First introduced in 1987, the initial surgical Cox maze procedure was composed of complicated “maze” incisions in both atria with the aim of interrupting macro-reentrant circuits as well as isolating the sinus node and interrupting Bachmann’s bundle [10-12]. The Cox maze procedure shed new light on a non-pharmacological strategy of AF treatment and was developed into the Cox maze III procedure. In an effort to overcome injury to Bachmann’s bundle, the entire left atrial dome incision was moved posterior to the superior vena cava. With atrial septostomy posterior to the superior vena cava orifice, the left atrium is exposed more simply with less effort, and pericardial patching for superior vena cava repair is no longer necessary. This much easier procedure solves both the chronotropic incompetence of the sinus node and the occasional dysfunction of the left atrium. Lesion sets of the Cox maze III procedure have become the standard over the past 30 years. Prasad et al. [13] reported that 96.6% of patients were free from symptomatic AF at 5.4 years, with no difference observed between those who underwent the Cox maze III procedure alone and those who had concomitant cardiac operations. Gomes et al. [14] recently reported rates of sinus rhythm maintenance after the Cox maze III procedure of 88%, 85.1%, and 80.6% at 6, 24, and 36 months, respectively.

 The Cox maze IV procedure has been developed as a result of the technical difficulties of the cut-and-sew Cox maze III procedure, better understanding of the electrophysiological anatomy of AF, and the advent of various energy sources for ablation. In this new procedure, ablation lines are created rather than atrial incisions, which has been as effective as the Cox maze III procedure [15,16]. This result contributed to the development of minimally invasive surgery and is characterized by its epicardial procedure and the lack of a need for cardiopulmonary bypass.


The recent hybrid approach is an attractive alternative that overcomes the limitations of epicardial and endocardial ablations. Current data have elucidated the necessity for endocardial electrophysiological confirmation. As surgical lesions alone were shown to have difficulties in achieving complete isolation, staged catheter ablation after the window period was required [17,18]. Even though hybrid techniques need a multidisciplinary approach, which is time-consuming and challenging in terms of coordination and equipment, collaboration between surgeons and electrophysiologists should be encouraged for better rhythm outcomes of long-standing AF. The hybrid procedure in our institution consists of complete thoracoscopic ablation and postprocedural electrophysiological confirmation at 3 months postoperatively.

Minimally invasive totally thoracoscopic ablation

In our institution, “totally thoracoscopic” was defined as a video-assisted thoracoscopic surgical technique without the aid of mini-thoracotomy, the da Vinci system (Intuitive Surgical, Sunnyvale, CA, USA), or cardiopulmonary bypass. This approach required only three holes: two 5-mm in size and one 10-mm in size. The procedure starts at the right side with a 5-mm port introduced in the fourth intercostal space at the midaxillary line. Then, to expand the operative field and depress the diaphragm, carbon dioxide insufflation was done followed by placing the remaining two ports in the third intercostal space at the anterior axillary line and the sixth intercostal space at the midaxillary line, respectively. An AtriCure Isolator Transpolar Clamp (AtriCure, Cincinnati, OH, USA) was positioned around the pulmonary vein antrum, and clamping was performed six times using bipolar radiofrequency energy to isolate the pulmonary vein (Fig. 1A, B). Additionally, a linear pen device (AtriCure) (Fig. 1C) is used to create epicardial superior and inferior ablation lines connecting both pulmonary vein isolation lines. Subsequently, an ablation of ganglionated plexuses with bipolar radiofrequency energy with the aid of high-frequency stimulation is performed (Fig. 1D). Ablation lines were confirmed by pace testing using the AtriCure Cooltip pen. The procedure was then repeated on the left side. The ligament of Marshall was dissected and ablated before pulmonary vein and ganglionated plexus ablation (Fig. 1E). After the completion of all ablations and confirmation of conduction block, the left atrial auricle was obliterated with an endoscopic stapling device (Fig. 1F).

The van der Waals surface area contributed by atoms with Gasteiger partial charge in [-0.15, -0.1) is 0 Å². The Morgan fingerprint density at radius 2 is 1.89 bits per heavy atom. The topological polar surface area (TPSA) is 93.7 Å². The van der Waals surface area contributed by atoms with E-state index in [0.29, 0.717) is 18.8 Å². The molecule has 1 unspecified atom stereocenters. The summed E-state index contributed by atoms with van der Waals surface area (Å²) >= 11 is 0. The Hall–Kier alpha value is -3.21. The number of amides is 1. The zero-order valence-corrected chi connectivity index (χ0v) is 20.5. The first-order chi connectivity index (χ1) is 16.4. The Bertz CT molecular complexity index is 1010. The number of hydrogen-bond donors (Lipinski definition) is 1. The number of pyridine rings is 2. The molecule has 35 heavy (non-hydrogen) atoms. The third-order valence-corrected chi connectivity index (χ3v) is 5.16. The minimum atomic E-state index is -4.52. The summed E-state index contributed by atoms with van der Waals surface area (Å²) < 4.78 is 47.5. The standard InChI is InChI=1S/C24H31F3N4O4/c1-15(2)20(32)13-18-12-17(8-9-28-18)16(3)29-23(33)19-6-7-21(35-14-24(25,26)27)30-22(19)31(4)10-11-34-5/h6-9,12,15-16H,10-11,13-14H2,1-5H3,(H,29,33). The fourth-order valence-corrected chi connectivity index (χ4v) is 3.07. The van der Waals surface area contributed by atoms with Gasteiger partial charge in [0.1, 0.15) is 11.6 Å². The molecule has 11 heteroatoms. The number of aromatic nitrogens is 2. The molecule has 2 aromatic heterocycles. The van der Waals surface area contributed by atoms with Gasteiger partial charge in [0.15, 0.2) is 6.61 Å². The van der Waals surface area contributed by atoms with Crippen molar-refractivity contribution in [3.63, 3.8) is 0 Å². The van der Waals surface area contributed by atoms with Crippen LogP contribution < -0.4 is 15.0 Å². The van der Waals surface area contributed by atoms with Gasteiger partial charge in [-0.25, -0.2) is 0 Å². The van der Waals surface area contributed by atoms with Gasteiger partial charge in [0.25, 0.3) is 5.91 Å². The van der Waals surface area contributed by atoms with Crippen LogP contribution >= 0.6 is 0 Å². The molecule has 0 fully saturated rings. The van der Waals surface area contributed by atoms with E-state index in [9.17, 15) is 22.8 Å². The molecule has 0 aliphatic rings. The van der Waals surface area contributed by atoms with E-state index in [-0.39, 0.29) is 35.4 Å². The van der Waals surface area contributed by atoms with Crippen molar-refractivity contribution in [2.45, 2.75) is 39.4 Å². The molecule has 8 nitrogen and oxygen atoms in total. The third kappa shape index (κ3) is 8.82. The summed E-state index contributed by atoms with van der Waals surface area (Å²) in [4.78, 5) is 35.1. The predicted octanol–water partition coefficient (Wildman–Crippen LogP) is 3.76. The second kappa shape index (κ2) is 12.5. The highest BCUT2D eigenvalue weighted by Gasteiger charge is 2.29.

Fig. 1.

Operative photographs of thoracoscopic ablation. (A) Right pulmonary vein isolation. (B) Left pulmonary vein isolation. (C) Left atrial roof linear ablation. (D) Ganglionated plexus ablation. (E) Division of ligament of Marshall vein. (F) After resection of left atrial appendage.

 All patients underwent 24-hour Holter monitoring at 2 weeks, 3 months, 6 months, and 1 year. For those found to have more than 5% AF burden during 24-hour Holter monitoring, 2-week monitoring was performed to confirm AF recurrence. If necessary, electric or chemical cardioversion is used to recover sinus rhythm during follow-up within the 3-month blanking period. With the exception of some cases decided by cardiologists considering patients’ previous stroke history and/or CHA2DS-VASc score, anticoagulation with warfarin was stopped at 3 months postoperatively.

Endocardial electrophysiological procedure